Celebrating William Tillyer and Bernard Jacobson's long-running working partnership, Spring 2010's four-part exhibition series will begin with a look at Tillyer's extensive printed output. In the forty years since the artist first visited Jacobson at his Mount Street print gallery, the latter has published close to two hundred editions of his work. The cross-section of works on display exemplify the fruits of such commitment - establishing Tillyer as one of the most constantly innovative print-makers working today.

At the time of that first encounter Tillyer was seven years out of the Slade. Having won a scholarship to apprentice at Stanley William Hayter's world famous Parisian print studio Atelier 17 following his graduation, by 1970 he already had a considerable graphic output behind him, with showings at Young Contemporaries and Arnolfini. With Jacobson's forthcoming support, Tillyer was able to work through his ideas on a more ambitious scale, expanding the lattice-based etchings he was working on at the time into woodcut, lithography and screenprint. The results launched him to the top ranks of the buoyant 1970s print market, winning the notice of major institutions and top awards at the 1972 Second International Print Bienalle in Krakow.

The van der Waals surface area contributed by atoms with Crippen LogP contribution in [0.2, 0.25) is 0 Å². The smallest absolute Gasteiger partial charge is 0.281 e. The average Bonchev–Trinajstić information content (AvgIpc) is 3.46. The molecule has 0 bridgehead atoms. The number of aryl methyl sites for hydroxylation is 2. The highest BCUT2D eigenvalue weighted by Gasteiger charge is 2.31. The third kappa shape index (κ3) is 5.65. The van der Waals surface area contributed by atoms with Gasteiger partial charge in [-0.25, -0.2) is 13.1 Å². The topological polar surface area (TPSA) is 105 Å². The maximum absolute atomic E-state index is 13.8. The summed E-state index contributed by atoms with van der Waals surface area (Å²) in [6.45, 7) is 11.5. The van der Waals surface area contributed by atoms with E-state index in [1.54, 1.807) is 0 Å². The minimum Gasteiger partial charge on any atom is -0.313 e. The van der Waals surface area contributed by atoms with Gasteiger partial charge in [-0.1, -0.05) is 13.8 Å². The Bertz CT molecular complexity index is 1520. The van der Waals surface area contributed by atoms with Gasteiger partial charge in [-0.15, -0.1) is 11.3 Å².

The show begins with some of these early 1970s editions. These works use printed lattices to create what Pat Gilmour, head of the Tate's Print Department, termed, 'a cool and unpeopled world' in which to reflect the surrounding flux of nature'. The lattices themselves were rendered through a wide variety of innovative techniques. As Gilmour explained, 'part of the poetry of the prints lies in the appropriateness with which a particular technique has been used to convey a particular experience'. The emptiness of the scenes orologi replica rolex and their muted reference to man's influence in abandoned landscapes, plays evocatively against the rigid order of the grid from which they are constructed - the juxtaposition creating an ambience recalling none so much as the eery isolation of Georges Seurat's work.

Tillyer has continued to explore such juxtapositions as a staple of his practice, offsetting his radical approach to pictorial conventions and mastery of diverse techniques against an array of themes from traditional still-life scenes to dynamic abstractions; stiles in his native Yorkshire to the grand expanses of America's West Coast. Across these diverse subject matters Tillyer has forged a graphic oeuvre that remains both innovative and considered, technically proficient and emotionally charged.

The exhibition confirms Tillyer as one of the most prolific and innovative print-makers of our time. Reacting to, mirroring and at times leading his developments in other media, Tillyer's prints form a perfect starting point for the forthcoming exploration of his wider oeuvre. A new series of etchings is published in conjunction with the show.